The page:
CC: Yeah, you know, it’s interesting because what I wanted to do was set up a society on another Earth that just evolved differently. Their ideas are alien to us even though it’s humanity to our Earth and to Maeve, what she’s seeing happen on a parallel universe. It’s because they organize their society in a different way because of the different circumstances they have on their planet. I wanted to talk about how sometimes we as humans immediately assign weirdness to things that are different than what we might know in our own little bubbles. Something that may seem sinister isn’t necessarily sinister, and something that seems good could be sinister.

TCR: Exactly. You have to read to find out!

CC: There is a villain in Shifting Earth, someone who is trying to think of their world in a new and different way, but I think, to Maeve, there are things that seem horrifying to her that are not really horrifying to people in that society.

TCR: Speaking of parallel universes, was there any special work you did to create them? Some kind of template?

CC: I wanted to think about the way that Earth would be if it had two moons. I read there would be a lot more water on the planet than land—more water than we have now—and we would have incredible storms. So I just thought, What if your society grew from having all this wind, all this water, all this energy in [such] a different way that they would organize themselves differently? And if islands were constantly being swallowed by the storms and the oceans, you might organize to consider migration and things like that differently because it has to do with societal survival.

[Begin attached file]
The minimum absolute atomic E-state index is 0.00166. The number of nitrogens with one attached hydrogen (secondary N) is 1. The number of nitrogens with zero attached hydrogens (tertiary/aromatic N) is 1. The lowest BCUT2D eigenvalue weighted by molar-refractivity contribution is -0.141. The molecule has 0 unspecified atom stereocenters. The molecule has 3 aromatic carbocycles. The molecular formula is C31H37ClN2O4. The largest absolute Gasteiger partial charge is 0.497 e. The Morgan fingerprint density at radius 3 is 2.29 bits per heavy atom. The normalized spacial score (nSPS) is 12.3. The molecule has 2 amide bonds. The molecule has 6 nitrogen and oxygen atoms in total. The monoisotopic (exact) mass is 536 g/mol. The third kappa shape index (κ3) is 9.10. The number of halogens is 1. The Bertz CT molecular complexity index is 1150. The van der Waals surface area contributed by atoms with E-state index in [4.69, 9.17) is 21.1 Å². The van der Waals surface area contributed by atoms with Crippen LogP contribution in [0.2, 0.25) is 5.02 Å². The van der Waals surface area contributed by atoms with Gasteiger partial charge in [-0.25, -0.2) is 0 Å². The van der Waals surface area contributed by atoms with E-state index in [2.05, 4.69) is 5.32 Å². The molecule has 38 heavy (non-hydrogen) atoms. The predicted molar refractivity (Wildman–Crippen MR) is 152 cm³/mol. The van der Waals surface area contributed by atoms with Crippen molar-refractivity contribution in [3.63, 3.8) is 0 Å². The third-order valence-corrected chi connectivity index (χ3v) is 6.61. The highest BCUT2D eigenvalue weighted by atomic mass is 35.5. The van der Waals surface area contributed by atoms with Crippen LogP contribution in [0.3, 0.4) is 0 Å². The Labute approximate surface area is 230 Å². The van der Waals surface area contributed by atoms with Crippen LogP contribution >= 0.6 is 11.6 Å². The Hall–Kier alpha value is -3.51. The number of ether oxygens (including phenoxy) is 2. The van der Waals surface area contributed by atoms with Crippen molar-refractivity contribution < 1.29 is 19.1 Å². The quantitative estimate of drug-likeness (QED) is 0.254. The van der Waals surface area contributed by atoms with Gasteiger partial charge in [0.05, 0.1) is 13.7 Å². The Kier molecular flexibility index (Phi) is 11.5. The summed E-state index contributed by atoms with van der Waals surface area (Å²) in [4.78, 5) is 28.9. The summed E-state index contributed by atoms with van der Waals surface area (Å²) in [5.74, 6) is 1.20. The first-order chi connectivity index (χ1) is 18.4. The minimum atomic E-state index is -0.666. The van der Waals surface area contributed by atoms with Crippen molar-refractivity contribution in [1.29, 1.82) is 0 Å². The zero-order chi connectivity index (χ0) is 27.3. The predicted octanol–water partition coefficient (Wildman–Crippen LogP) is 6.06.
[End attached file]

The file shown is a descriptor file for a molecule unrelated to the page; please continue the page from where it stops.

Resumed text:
TCR: It’s fun to know the thoughts going behind these ideas, and they aren’t arbitrary. I hope you don’t mind me saying: you have helped break the glass ceiling throughout your career so that women can be rock stars in the world of comics and graphic novels. What advice might you give women, girls, or other marginalized communities who are trying to break into this boys’ club of a graphic storytelling world?